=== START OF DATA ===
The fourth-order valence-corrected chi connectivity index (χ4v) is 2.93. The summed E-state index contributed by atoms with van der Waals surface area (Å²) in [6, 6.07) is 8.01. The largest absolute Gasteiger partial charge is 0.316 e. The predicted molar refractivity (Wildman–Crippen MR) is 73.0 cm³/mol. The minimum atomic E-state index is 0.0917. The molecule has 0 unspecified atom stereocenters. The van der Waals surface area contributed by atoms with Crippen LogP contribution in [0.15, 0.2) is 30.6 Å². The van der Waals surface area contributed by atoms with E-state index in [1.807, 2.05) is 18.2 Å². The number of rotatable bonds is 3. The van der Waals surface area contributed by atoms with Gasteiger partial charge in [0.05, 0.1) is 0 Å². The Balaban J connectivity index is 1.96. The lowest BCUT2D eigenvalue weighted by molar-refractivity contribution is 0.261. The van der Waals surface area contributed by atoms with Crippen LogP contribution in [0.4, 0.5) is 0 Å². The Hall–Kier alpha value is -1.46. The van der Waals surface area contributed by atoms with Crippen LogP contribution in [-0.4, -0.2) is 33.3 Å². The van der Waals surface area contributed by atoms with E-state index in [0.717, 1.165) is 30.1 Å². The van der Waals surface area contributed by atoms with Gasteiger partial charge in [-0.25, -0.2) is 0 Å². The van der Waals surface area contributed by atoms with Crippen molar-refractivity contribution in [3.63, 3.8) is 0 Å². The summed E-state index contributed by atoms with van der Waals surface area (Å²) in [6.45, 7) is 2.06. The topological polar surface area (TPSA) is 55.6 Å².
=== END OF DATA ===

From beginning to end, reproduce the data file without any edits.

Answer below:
The fourth-order valence-corrected chi connectivity index (χ4v) is 2.93. The summed E-state index contributed by atoms with van der Waals surface area (Å²) in [6, 6.07) is 8.01. The largest absolute Gasteiger partial charge is 0.316 e. The predicted molar refractivity (Wildman–Crippen MR) is 73.0 cm³/mol. The minimum atomic E-state index is 0.0917. The molecule has 0 unspecified atom stereocenters. The van der Waals surface area contributed by atoms with Crippen LogP contribution in [0.15, 0.2) is 30.6 Å². The van der Waals surface area contributed by atoms with E-state index in [1.807, 2.05) is 18.2 Å². The number of rotatable bonds is 3. The van der Waals surface area contributed by atoms with Gasteiger partial charge in [0.05, 0.1) is 0 Å². The Balaban J connectivity index is 1.96. The lowest BCUT2D eigenvalue weighted by molar-refractivity contribution is 0.261. The van der Waals surface area contributed by atoms with Crippen LogP contribution in [0.4, 0.5) is 0 Å². The Hall–Kier alpha value is -1.46. The van der Waals surface area contributed by atoms with Crippen LogP contribution in [-0.4, -0.2) is 33.3 Å². The van der Waals surface area contributed by atoms with E-state index in [0.717, 1.165) is 30.1 Å². The van der Waals surface area contributed by atoms with Gasteiger partial charge in [-0.25, -0.2) is 0 Å². The van der Waals surface area contributed by atoms with Crippen molar-refractivity contribution in [3.63, 3.8) is 0 Å². The summed E-state index contributed by atoms with van der Waals surface area (Å²) in [6.45, 7) is 2.06. The topological polar surface area (TPSA) is 55.6 Å².